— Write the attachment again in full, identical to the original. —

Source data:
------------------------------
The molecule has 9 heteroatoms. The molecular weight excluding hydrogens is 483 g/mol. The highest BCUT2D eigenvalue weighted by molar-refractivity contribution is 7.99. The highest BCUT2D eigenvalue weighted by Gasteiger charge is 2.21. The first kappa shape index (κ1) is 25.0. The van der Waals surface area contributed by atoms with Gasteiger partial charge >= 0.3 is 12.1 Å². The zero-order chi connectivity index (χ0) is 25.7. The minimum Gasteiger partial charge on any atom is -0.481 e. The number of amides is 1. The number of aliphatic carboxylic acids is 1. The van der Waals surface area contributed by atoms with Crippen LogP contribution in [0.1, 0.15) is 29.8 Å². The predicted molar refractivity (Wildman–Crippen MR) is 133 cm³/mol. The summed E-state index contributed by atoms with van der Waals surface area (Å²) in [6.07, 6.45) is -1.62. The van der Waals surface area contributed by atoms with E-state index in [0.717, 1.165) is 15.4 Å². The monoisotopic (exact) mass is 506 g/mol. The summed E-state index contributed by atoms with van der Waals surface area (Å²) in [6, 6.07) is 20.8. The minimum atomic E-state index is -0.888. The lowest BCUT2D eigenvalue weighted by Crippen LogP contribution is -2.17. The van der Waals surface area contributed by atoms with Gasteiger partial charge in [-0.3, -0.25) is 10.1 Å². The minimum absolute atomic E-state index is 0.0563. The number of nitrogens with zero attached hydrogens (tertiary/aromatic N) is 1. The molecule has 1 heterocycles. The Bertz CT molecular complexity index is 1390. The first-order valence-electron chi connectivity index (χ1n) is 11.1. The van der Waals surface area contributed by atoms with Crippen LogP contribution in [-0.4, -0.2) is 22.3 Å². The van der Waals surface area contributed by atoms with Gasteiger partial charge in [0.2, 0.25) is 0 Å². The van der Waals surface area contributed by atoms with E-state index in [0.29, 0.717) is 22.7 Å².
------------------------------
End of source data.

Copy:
The molecule has 9 heteroatoms. The molecular weight excluding hydrogens is 483 g/mol. The highest BCUT2D eigenvalue weighted by molar-refractivity contribution is 7.99. The highest BCUT2D eigenvalue weighted by Gasteiger charge is 2.21. The first kappa shape index (κ1) is 25.0. The van der Waals surface area contributed by atoms with Gasteiger partial charge >= 0.3 is 12.1 Å². The zero-order chi connectivity index (χ0) is 25.7. The minimum Gasteiger partial charge on any atom is -0.481 e. The number of amides is 1. The number of aliphatic carboxylic acids is 1. The van der Waals surface area contributed by atoms with Crippen LogP contribution in [0.1, 0.15) is 29.8 Å². The predicted molar refractivity (Wildman–Crippen MR) is 133 cm³/mol. The summed E-state index contributed by atoms with van der Waals surface area (Å²) in [6.07, 6.45) is -1.62. The van der Waals surface area contributed by atoms with E-state index in [0.717, 1.165) is 15.4 Å². The monoisotopic (exact) mass is 506 g/mol. The summed E-state index contributed by atoms with van der Waals surface area (Å²) in [6, 6.07) is 20.8. The minimum atomic E-state index is -0.888. The lowest BCUT2D eigenvalue weighted by Crippen LogP contribution is -2.17. The van der Waals surface area contributed by atoms with Gasteiger partial charge in [-0.3, -0.25) is 10.1 Å². The minimum absolute atomic E-state index is 0.0563. The number of nitrogens with zero attached hydrogens (tertiary/aromatic N) is 1. The molecule has 1 heterocycles. The Bertz CT molecular complexity index is 1390. The first-order valence-electron chi connectivity index (χ1n) is 11.1. The van der Waals surface area contributed by atoms with Crippen LogP contribution in [-0.4, -0.2) is 22.3 Å². The van der Waals surface area contributed by atoms with Gasteiger partial charge in [0.2, 0.25) is 0 Å². The van der Waals surface area contributed by atoms with E-state index in [0.29, 0.717) is 22.7 Å².